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Aug 24 '14 at 13:42 comment added Gili I did, and got surprising results: dba.stackexchange.com/q/74693/4719 I admit this isn't a typical example of normalization, but it doesn't highlight that JOINs are (still) very expensive.
Aug 23 '14 at 12:56 comment added Joel Brown @Gili - re: the cost of joins: There is no right answer to that question aside from "it depends". Join cost is impacted by many factors. Whether they are negligible is even harder to answer, because that is ultimately subjective. The best way to answer you question is to mock up some test data and do volume testing. Try it both ways and see if you can tell the difference using real world data volumes (whatever that implies for your application).
Aug 22 '14 at 14:38 comment added Gili I want to segregate along commonly used columns for design reasons (separation of concerns, increased code reuse). Has anyone posted an estimate of the cost of such joins? Are they negligible or something I should worry about long-term?
Aug 22 '14 at 12:03 comment added Joel Brown @Gili - If your assumption were true then this case wouldn't apply. Segregating large and infrequently needed columns allows more rows to fit on a page, thereby allowing faster retrieval of the commonly used columns. Obviously reading the segregated columns along with the commonly used columns would be slower since a join is necessary.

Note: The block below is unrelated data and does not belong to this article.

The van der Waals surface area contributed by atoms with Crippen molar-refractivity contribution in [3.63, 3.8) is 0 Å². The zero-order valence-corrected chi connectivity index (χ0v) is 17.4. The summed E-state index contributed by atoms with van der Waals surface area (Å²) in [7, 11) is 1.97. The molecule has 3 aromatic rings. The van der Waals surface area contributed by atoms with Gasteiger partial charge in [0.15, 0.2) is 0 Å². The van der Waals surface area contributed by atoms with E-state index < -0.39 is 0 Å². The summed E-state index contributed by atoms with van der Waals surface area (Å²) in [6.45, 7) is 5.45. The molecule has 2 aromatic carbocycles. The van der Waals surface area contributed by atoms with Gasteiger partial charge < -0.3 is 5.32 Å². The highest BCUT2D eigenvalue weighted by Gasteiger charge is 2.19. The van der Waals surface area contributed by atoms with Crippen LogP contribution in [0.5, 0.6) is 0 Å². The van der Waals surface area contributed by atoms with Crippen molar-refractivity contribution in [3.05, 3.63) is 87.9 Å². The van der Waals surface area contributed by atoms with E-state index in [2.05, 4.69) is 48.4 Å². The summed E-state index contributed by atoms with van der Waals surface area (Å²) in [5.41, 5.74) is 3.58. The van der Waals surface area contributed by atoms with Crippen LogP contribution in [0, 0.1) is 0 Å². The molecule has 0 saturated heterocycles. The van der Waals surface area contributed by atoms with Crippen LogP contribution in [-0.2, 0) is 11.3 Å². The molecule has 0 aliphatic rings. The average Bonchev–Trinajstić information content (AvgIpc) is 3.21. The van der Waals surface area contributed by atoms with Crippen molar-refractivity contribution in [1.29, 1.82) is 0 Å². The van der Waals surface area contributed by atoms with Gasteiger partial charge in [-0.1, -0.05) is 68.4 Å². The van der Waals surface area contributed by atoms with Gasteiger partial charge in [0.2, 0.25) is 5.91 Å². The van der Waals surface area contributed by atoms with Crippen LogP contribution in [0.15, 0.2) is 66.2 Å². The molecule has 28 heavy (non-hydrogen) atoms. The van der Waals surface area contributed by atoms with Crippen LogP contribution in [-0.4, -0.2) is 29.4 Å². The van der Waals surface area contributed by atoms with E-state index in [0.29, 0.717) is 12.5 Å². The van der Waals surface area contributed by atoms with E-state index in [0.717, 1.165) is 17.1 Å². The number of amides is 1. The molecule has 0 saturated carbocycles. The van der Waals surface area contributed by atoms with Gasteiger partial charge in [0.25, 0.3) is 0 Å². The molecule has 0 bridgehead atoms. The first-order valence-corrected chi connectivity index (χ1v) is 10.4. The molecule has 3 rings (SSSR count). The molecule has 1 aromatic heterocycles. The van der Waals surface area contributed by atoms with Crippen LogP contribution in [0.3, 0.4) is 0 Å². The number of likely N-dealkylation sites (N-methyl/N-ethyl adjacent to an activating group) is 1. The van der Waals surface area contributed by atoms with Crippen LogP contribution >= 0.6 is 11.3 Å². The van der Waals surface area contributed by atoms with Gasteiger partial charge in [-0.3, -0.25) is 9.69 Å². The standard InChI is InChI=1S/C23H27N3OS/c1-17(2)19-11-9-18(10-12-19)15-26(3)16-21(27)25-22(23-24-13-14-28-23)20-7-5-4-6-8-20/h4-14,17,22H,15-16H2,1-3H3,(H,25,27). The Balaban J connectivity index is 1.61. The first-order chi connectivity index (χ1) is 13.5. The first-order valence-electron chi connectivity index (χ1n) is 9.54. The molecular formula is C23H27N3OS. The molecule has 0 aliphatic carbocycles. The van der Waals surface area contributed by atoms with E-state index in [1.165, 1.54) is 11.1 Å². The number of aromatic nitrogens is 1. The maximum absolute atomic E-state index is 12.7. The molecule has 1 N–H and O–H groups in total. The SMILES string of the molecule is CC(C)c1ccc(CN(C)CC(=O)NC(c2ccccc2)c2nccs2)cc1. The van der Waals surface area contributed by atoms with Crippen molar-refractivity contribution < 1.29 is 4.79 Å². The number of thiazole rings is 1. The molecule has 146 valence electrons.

Aug 21 '14 at 12:37 comment added Gili You have some subset of columns that are very wide and you want to segregate them physically in your storage for performance reasons. How does segregating them improve performance (assuming the columns are always accessed every time the main table is)?
Aug 11 '12 at 12:11 history edited Joel Brown CC BY-SA 3.0
Added another example (for differentiated security reasons)
Mar 22 '12 at 20:35 history edited Joel Brown CC BY-SA 3.0
Added additional information about the motivations for using 1:1 relationships.
Mar 22 '12 at 13:57 history answered Joel Brown CC BY-SA 3.0